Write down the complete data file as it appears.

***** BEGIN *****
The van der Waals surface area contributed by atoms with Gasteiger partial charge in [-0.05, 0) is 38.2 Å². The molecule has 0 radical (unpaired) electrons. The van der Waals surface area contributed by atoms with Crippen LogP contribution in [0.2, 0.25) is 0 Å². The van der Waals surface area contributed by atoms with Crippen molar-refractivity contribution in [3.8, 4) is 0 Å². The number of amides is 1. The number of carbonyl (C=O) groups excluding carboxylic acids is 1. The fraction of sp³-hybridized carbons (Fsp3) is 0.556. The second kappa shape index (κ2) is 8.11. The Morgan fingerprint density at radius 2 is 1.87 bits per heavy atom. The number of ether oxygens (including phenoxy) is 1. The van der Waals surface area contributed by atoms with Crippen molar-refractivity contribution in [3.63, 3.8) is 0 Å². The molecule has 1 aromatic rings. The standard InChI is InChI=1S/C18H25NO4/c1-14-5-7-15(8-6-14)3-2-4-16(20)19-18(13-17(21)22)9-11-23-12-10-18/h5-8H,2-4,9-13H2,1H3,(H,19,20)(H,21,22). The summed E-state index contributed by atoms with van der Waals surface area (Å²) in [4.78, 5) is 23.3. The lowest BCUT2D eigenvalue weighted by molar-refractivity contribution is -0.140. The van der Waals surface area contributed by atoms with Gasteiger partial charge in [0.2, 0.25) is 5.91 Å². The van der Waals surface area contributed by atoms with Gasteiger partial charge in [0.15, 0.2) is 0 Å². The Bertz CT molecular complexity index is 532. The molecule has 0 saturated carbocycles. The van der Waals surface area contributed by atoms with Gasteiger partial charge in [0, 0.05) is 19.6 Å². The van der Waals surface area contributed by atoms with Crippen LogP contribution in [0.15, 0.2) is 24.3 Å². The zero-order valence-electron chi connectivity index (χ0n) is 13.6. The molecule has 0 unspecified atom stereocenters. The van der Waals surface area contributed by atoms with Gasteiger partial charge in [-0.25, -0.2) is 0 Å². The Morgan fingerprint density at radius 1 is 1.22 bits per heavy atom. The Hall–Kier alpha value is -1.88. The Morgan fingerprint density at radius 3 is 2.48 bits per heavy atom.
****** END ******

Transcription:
The van der Waals surface area contributed by atoms with Gasteiger partial charge in [-0.05, 0) is 38.2 Å². The molecule has 0 radical (unpaired) electrons. The van der Waals surface area contributed by atoms with Crippen LogP contribution in [0.2, 0.25) is 0 Å². The van der Waals surface area contributed by atoms with Crippen molar-refractivity contribution in [3.8, 4) is 0 Å². The number of amides is 1. The number of carbonyl (C=O) groups excluding carboxylic acids is 1. The fraction of sp³-hybridized carbons (Fsp3) is 0.556. The second kappa shape index (κ2) is 8.11. The Morgan fingerprint density at radius 2 is 1.87 bits per heavy atom. The number of ether oxygens (including phenoxy) is 1. The van der Waals surface area contributed by atoms with Crippen molar-refractivity contribution in [3.63, 3.8) is 0 Å². The molecule has 1 aromatic rings. The standard InChI is InChI=1S/C18H25NO4/c1-14-5-7-15(8-6-14)3-2-4-16(20)19-18(13-17(21)22)9-11-23-12-10-18/h5-8H,2-4,9-13H2,1H3,(H,19,20)(H,21,22). The summed E-state index contributed by atoms with van der Waals surface area (Å²) in [4.78, 5) is 23.3. The lowest BCUT2D eigenvalue weighted by molar-refractivity contribution is -0.140. The van der Waals surface area contributed by atoms with Gasteiger partial charge in [0.2, 0.25) is 5.91 Å². The van der Waals surface area contributed by atoms with Gasteiger partial charge in [0.15, 0.2) is 0 Å². The Bertz CT molecular complexity index is 532. The molecule has 0 saturated carbocycles. The van der Waals surface area contributed by atoms with Gasteiger partial charge in [0, 0.05) is 19.6 Å². The van der Waals surface area contributed by atoms with Crippen LogP contribution in [0.15, 0.2) is 24.3 Å². The zero-order valence-electron chi connectivity index (χ0n) is 13.6. The molecule has 0 unspecified atom stereocenters. The van der Waals surface area contributed by atoms with Gasteiger partial charge in [-0.25, -0.2) is 0 Å². The Morgan fingerprint density at radius 1 is 1.22 bits per heavy atom. The Hall–Kier alpha value is -1.88. The Morgan fingerprint density at radius 3 is 2.48 bits per heavy atom.